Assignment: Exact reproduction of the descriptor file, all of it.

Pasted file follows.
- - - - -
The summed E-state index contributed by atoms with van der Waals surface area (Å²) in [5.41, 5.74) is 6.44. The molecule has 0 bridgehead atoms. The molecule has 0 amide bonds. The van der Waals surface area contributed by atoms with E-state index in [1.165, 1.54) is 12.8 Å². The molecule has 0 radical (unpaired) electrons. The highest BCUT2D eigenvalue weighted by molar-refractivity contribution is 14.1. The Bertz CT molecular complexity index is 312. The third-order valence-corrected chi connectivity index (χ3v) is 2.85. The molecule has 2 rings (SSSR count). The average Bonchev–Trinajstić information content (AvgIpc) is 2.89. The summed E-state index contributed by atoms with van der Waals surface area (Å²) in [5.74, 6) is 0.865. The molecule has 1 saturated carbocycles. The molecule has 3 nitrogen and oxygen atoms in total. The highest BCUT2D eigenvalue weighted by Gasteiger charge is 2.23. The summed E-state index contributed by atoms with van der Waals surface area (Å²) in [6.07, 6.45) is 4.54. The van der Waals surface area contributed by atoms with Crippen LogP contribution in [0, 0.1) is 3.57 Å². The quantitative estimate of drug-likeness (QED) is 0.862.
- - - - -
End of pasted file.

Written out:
The summed E-state index contributed by atoms with van der Waals surface area (Å²) in [5.41, 5.74) is 6.44. The molecule has 0 bridgehead atoms. The molecule has 0 amide bonds. The van der Waals surface area contributed by atoms with E-state index in [1.165, 1.54) is 12.8 Å². The molecule has 0 radical (unpaired) electrons. The highest BCUT2D eigenvalue weighted by molar-refractivity contribution is 14.1. The Bertz CT molecular complexity index is 312. The third-order valence-corrected chi connectivity index (χ3v) is 2.85. The molecule has 2 rings (SSSR count). The average Bonchev–Trinajstić information content (AvgIpc) is 2.89. The summed E-state index contributed by atoms with van der Waals surface area (Å²) in [5.74, 6) is 0.865. The molecule has 1 saturated carbocycles. The molecule has 3 nitrogen and oxygen atoms in total. The highest BCUT2D eigenvalue weighted by Gasteiger charge is 2.23. The summed E-state index contributed by atoms with van der Waals surface area (Å²) in [6.07, 6.45) is 4.54. The van der Waals surface area contributed by atoms with Crippen LogP contribution in [0, 0.1) is 3.57 Å². The quantitative estimate of drug-likeness (QED) is 0.862.